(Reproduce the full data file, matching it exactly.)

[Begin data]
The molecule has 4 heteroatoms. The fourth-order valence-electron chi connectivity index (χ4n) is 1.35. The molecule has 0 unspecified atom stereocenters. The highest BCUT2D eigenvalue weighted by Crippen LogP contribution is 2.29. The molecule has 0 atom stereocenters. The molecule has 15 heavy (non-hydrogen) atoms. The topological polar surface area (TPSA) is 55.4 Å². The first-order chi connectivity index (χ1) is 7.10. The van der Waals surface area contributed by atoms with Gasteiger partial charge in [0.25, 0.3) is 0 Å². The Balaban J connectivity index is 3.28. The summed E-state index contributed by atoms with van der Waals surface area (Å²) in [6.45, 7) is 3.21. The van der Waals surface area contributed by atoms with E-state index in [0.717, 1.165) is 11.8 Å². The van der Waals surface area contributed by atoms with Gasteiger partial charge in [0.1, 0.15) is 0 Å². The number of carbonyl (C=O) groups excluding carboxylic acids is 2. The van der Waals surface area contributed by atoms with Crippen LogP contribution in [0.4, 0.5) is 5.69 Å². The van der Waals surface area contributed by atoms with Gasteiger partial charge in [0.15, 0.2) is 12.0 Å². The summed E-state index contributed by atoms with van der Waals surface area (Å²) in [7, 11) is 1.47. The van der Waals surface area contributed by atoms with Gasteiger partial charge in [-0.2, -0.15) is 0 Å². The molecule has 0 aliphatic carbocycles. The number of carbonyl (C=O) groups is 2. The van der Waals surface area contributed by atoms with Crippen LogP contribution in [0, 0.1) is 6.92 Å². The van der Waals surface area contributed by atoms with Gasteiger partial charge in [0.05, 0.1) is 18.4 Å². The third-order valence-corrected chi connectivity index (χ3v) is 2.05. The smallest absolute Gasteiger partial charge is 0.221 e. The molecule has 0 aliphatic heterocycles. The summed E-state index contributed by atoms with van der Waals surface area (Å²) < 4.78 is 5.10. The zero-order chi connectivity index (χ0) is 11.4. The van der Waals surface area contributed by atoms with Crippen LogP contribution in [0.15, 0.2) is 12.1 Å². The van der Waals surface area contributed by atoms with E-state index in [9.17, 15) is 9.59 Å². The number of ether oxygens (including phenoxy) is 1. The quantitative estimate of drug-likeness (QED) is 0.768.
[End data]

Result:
The molecule has 4 heteroatoms. The fourth-order valence-electron chi connectivity index (χ4n) is 1.35. The molecule has 0 unspecified atom stereocenters. The highest BCUT2D eigenvalue weighted by Crippen LogP contribution is 2.29. The molecule has 0 atom stereocenters. The molecule has 15 heavy (non-hydrogen) atoms. The topological polar surface area (TPSA) is 55.4 Å². The first-order chi connectivity index (χ1) is 7.10. The van der Waals surface area contributed by atoms with Gasteiger partial charge in [0.25, 0.3) is 0 Å². The Balaban J connectivity index is 3.28. The summed E-state index contributed by atoms with van der Waals surface area (Å²) in [6.45, 7) is 3.21. The van der Waals surface area contributed by atoms with E-state index in [0.717, 1.165) is 11.8 Å². The van der Waals surface area contributed by atoms with Gasteiger partial charge in [0.1, 0.15) is 0 Å². The number of carbonyl (C=O) groups excluding carboxylic acids is 2. The van der Waals surface area contributed by atoms with Crippen LogP contribution in [0.4, 0.5) is 5.69 Å². The van der Waals surface area contributed by atoms with Gasteiger partial charge in [0.15, 0.2) is 12.0 Å². The summed E-state index contributed by atoms with van der Waals surface area (Å²) in [7, 11) is 1.47. The van der Waals surface area contributed by atoms with Gasteiger partial charge in [-0.2, -0.15) is 0 Å². The molecule has 0 aliphatic carbocycles. The number of carbonyl (C=O) groups is 2. The van der Waals surface area contributed by atoms with Crippen LogP contribution in [0, 0.1) is 6.92 Å². The van der Waals surface area contributed by atoms with Gasteiger partial charge in [0.05, 0.1) is 18.4 Å². The third-order valence-corrected chi connectivity index (χ3v) is 2.05. The smallest absolute Gasteiger partial charge is 0.221 e. The molecule has 0 aliphatic heterocycles. The summed E-state index contributed by atoms with van der Waals surface area (Å²) < 4.78 is 5.10. The zero-order chi connectivity index (χ0) is 11.4. The van der Waals surface area contributed by atoms with Crippen LogP contribution in [0.15, 0.2) is 12.1 Å². The van der Waals surface area contributed by atoms with E-state index in [9.17, 15) is 9.59 Å². The number of ether oxygens (including phenoxy) is 1. The quantitative estimate of drug-likeness (QED) is 0.768.